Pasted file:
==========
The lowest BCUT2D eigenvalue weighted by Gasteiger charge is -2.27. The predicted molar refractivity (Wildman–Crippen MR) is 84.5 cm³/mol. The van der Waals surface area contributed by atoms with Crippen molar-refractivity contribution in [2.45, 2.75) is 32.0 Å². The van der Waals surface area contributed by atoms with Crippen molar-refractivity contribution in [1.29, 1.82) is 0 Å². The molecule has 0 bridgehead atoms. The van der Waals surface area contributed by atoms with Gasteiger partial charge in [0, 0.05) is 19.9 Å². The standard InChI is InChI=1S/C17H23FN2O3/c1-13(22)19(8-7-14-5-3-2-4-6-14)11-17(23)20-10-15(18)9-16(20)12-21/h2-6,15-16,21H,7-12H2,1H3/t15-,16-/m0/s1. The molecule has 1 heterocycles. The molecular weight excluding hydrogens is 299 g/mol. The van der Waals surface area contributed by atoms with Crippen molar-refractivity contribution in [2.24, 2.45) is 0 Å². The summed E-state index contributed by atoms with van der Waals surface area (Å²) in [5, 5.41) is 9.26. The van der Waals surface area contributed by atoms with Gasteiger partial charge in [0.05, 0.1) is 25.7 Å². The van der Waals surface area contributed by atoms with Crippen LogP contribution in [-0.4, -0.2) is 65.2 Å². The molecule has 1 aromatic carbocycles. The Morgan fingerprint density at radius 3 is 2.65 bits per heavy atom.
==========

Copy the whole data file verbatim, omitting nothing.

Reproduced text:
The lowest BCUT2D eigenvalue weighted by Gasteiger charge is -2.27. The predicted molar refractivity (Wildman–Crippen MR) is 84.5 cm³/mol. The van der Waals surface area contributed by atoms with Crippen molar-refractivity contribution in [2.45, 2.75) is 32.0 Å². The van der Waals surface area contributed by atoms with Crippen molar-refractivity contribution in [1.29, 1.82) is 0 Å². The molecule has 0 bridgehead atoms. The van der Waals surface area contributed by atoms with Gasteiger partial charge in [0, 0.05) is 19.9 Å². The standard InChI is InChI=1S/C17H23FN2O3/c1-13(22)19(8-7-14-5-3-2-4-6-14)11-17(23)20-10-15(18)9-16(20)12-21/h2-6,15-16,21H,7-12H2,1H3/t15-,16-/m0/s1. The molecule has 1 heterocycles. The molecular weight excluding hydrogens is 299 g/mol. The van der Waals surface area contributed by atoms with Crippen molar-refractivity contribution in [2.24, 2.45) is 0 Å². The summed E-state index contributed by atoms with van der Waals surface area (Å²) in [5, 5.41) is 9.26. The van der Waals surface area contributed by atoms with Gasteiger partial charge in [0.05, 0.1) is 25.7 Å². The van der Waals surface area contributed by atoms with Crippen LogP contribution in [-0.4, -0.2) is 65.2 Å². The molecule has 1 aromatic carbocycles. The Morgan fingerprint density at radius 3 is 2.65 bits per heavy atom.